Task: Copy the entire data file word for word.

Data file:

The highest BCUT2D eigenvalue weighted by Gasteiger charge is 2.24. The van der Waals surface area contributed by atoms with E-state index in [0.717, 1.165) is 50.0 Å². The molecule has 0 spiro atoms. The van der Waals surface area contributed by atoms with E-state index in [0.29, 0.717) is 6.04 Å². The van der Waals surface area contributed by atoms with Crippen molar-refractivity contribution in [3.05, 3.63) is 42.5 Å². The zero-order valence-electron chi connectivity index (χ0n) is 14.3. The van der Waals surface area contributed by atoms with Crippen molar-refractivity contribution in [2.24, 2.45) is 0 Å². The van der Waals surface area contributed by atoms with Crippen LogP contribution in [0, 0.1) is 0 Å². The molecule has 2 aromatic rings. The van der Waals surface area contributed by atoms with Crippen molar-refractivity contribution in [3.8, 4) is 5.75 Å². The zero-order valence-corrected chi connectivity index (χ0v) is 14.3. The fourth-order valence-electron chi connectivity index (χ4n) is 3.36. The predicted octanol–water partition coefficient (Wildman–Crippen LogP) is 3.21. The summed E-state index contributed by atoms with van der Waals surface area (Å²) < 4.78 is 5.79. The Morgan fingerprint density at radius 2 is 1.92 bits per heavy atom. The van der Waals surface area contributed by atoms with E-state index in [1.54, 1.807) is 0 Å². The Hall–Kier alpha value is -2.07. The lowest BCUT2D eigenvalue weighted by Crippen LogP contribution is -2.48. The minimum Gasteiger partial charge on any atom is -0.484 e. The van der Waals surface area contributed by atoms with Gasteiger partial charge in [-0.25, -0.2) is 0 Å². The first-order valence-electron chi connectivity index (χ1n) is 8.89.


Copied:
The highest BCUT2D eigenvalue weighted by Gasteiger charge is 2.24. The van der Waals surface area contributed by atoms with E-state index in [0.717, 1.165) is 50.0 Å². The molecule has 0 spiro atoms. The van der Waals surface area contributed by atoms with E-state index in [0.29, 0.717) is 6.04 Å². The van der Waals surface area contributed by atoms with Crippen molar-refractivity contribution in [3.05, 3.63) is 42.5 Å². The zero-order valence-electron chi connectivity index (χ0n) is 14.3. The van der Waals surface area contributed by atoms with Crippen molar-refractivity contribution in [2.24, 2.45) is 0 Å². The van der Waals surface area contributed by atoms with Crippen LogP contribution in [0, 0.1) is 0 Å². The molecule has 2 aromatic rings. The van der Waals surface area contributed by atoms with Crippen molar-refractivity contribution in [3.8, 4) is 5.75 Å². The zero-order valence-corrected chi connectivity index (χ0v) is 14.3. The fourth-order valence-electron chi connectivity index (χ4n) is 3.36. The predicted octanol–water partition coefficient (Wildman–Crippen LogP) is 3.21. The summed E-state index contributed by atoms with van der Waals surface area (Å²) < 4.78 is 5.79. The Morgan fingerprint density at radius 2 is 1.92 bits per heavy atom. The van der Waals surface area contributed by atoms with E-state index in [1.54, 1.807) is 0 Å². The Hall–Kier alpha value is -2.07. The lowest BCUT2D eigenvalue weighted by Crippen LogP contribution is -2.48. The minimum Gasteiger partial charge on any atom is -0.484 e. The van der Waals surface area contributed by atoms with Gasteiger partial charge in [-0.25, -0.2) is 0 Å². The first-order valence-electron chi connectivity index (χ1n) is 8.89.